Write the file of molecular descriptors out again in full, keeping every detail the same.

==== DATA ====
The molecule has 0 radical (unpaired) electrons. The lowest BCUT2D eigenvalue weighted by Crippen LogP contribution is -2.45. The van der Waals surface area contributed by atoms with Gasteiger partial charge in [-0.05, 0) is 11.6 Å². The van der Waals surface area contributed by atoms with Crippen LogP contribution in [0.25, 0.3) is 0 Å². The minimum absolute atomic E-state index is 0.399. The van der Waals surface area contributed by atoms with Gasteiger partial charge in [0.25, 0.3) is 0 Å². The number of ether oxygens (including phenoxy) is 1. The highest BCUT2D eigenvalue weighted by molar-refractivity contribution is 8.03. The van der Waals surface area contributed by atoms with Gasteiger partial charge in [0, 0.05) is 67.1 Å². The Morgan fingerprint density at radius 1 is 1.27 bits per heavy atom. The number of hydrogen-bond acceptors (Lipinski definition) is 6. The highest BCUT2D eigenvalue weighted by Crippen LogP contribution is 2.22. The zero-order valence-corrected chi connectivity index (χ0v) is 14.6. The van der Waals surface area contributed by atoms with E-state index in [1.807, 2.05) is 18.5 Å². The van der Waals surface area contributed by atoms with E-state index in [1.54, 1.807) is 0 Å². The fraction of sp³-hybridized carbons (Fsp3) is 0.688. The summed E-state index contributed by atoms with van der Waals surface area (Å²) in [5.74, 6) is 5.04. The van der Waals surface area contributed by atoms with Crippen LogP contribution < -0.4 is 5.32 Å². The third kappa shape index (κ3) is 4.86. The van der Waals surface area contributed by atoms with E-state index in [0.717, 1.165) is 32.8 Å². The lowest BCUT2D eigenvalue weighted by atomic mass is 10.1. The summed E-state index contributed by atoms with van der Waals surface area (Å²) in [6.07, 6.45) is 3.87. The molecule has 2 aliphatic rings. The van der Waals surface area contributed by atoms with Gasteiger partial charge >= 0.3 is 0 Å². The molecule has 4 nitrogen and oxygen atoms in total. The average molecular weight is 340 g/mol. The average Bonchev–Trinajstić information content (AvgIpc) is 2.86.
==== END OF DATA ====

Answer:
The molecule has 0 radical (unpaired) electrons. The lowest BCUT2D eigenvalue weighted by Crippen LogP contribution is -2.45. The van der Waals surface area contributed by atoms with Gasteiger partial charge in [-0.05, 0) is 11.6 Å². The van der Waals surface area contributed by atoms with Crippen LogP contribution in [0.25, 0.3) is 0 Å². The minimum absolute atomic E-state index is 0.399. The van der Waals surface area contributed by atoms with Gasteiger partial charge in [0.25, 0.3) is 0 Å². The number of ether oxygens (including phenoxy) is 1. The highest BCUT2D eigenvalue weighted by molar-refractivity contribution is 8.03. The van der Waals surface area contributed by atoms with Gasteiger partial charge in [0, 0.05) is 67.1 Å². The Morgan fingerprint density at radius 1 is 1.27 bits per heavy atom. The number of hydrogen-bond acceptors (Lipinski definition) is 6. The highest BCUT2D eigenvalue weighted by Crippen LogP contribution is 2.22. The zero-order valence-corrected chi connectivity index (χ0v) is 14.6. The van der Waals surface area contributed by atoms with E-state index in [1.807, 2.05) is 18.5 Å². The van der Waals surface area contributed by atoms with E-state index in [1.54, 1.807) is 0 Å². The fraction of sp³-hybridized carbons (Fsp3) is 0.688. The summed E-state index contributed by atoms with van der Waals surface area (Å²) in [5.74, 6) is 5.04. The van der Waals surface area contributed by atoms with Crippen LogP contribution < -0.4 is 5.32 Å². The third kappa shape index (κ3) is 4.86. The van der Waals surface area contributed by atoms with E-state index in [0.717, 1.165) is 32.8 Å². The lowest BCUT2D eigenvalue weighted by atomic mass is 10.1. The summed E-state index contributed by atoms with van der Waals surface area (Å²) in [6.07, 6.45) is 3.87. The molecule has 2 aliphatic rings. The van der Waals surface area contributed by atoms with Gasteiger partial charge >= 0.3 is 0 Å². The molecule has 4 nitrogen and oxygen atoms in total. The average molecular weight is 340 g/mol. The average Bonchev–Trinajstić information content (AvgIpc) is 2.86.